O'Brien gave his take on where the Jets' offense stands with second-year quarterback Mark Sanchez.
"Everything's new when you're a rookie," O'Brien said. "Everything jumps at you, the speed of the game. What they did well, I think they go back and look at it, they ran the ball really well. When you run the ball well and don't turn the ball over and you have a defense that's going to create turnovers for you and you just be consistent, you're going to score a lot of points. You don't want to get into a situation where you try to do too much.
"You want to be able to run the ball and pound it. You want to complete your third-down passes, but then you have the whole play-action-pass game that's going to open up for you. That's where they're going to be their best."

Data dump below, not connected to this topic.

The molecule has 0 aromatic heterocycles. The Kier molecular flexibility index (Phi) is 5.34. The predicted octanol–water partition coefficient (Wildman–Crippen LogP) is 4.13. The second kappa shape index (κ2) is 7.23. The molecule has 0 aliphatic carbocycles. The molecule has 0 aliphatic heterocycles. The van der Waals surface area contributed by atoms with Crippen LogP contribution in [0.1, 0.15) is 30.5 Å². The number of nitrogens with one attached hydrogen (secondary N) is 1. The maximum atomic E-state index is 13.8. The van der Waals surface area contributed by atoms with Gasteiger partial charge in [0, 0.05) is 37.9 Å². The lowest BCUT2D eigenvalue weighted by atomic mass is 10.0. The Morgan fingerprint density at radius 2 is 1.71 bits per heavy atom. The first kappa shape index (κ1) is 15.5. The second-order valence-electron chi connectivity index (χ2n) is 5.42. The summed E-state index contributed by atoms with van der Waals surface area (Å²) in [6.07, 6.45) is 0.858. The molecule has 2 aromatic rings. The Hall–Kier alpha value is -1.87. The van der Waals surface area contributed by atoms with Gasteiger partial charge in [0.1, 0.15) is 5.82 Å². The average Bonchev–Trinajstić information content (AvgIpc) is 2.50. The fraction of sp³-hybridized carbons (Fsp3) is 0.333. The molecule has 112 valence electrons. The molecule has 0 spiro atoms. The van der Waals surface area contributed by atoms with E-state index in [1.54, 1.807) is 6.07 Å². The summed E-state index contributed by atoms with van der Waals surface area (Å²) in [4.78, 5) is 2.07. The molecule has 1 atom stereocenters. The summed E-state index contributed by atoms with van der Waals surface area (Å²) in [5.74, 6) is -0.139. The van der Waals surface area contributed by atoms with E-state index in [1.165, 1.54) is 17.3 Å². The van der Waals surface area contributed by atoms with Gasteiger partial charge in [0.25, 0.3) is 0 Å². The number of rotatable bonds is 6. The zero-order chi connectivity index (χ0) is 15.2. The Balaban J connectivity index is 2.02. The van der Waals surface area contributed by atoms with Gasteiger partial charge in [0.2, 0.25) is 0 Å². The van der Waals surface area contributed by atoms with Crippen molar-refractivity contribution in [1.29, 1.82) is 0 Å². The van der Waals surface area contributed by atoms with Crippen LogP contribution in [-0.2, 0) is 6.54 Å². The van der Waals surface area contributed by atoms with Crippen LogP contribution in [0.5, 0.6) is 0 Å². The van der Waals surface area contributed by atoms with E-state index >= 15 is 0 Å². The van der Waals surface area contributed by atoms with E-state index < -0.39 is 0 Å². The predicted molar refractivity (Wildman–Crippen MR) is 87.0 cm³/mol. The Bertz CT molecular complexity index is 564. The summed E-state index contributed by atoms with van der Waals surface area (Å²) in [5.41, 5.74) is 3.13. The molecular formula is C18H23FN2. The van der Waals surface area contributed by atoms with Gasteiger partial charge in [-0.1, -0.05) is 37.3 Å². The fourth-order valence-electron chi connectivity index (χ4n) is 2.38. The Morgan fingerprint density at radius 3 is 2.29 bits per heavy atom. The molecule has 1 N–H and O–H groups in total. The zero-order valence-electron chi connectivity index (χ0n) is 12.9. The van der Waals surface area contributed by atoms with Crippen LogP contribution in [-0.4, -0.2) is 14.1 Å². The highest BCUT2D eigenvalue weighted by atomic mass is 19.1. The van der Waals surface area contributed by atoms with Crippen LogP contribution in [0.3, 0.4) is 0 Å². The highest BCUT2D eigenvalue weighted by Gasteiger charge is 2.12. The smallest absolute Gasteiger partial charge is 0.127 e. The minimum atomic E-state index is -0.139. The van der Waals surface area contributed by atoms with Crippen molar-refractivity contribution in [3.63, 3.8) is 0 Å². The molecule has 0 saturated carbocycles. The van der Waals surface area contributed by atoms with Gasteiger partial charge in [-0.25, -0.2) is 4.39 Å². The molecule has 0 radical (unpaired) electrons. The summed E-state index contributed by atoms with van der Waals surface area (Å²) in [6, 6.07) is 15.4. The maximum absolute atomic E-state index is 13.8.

A big story line exists at left guard, and the script looks more like a buddy movie than a drama.
Without animus, second-year lineman Matt Slauson and rookie Vladimir Ducasse are competing for the vacancy created by the Jets' decision to cut perennial Pro Bowl left guard Alan Faneca.
Slauson, a sixth-round draft choice who played in only three games last year, has the edge for now. He has been working more with the first-team and will start in Monday night's preseason opener against the New York Giants.
But the Jets drafted Ducasse in the second round with the intention of seeing him succeed.
"He's going to be a really good player," Slauson said after Saturday morning's session at SUNY Cortland. "Once he gets everything down, he's going to be an absolute freak out there."
While camp competitions can alienate teammates and sometimes generate bitterness, that hasn't been the case with Slauson and Ducasse. They've been spending considerable time together away from the practice field.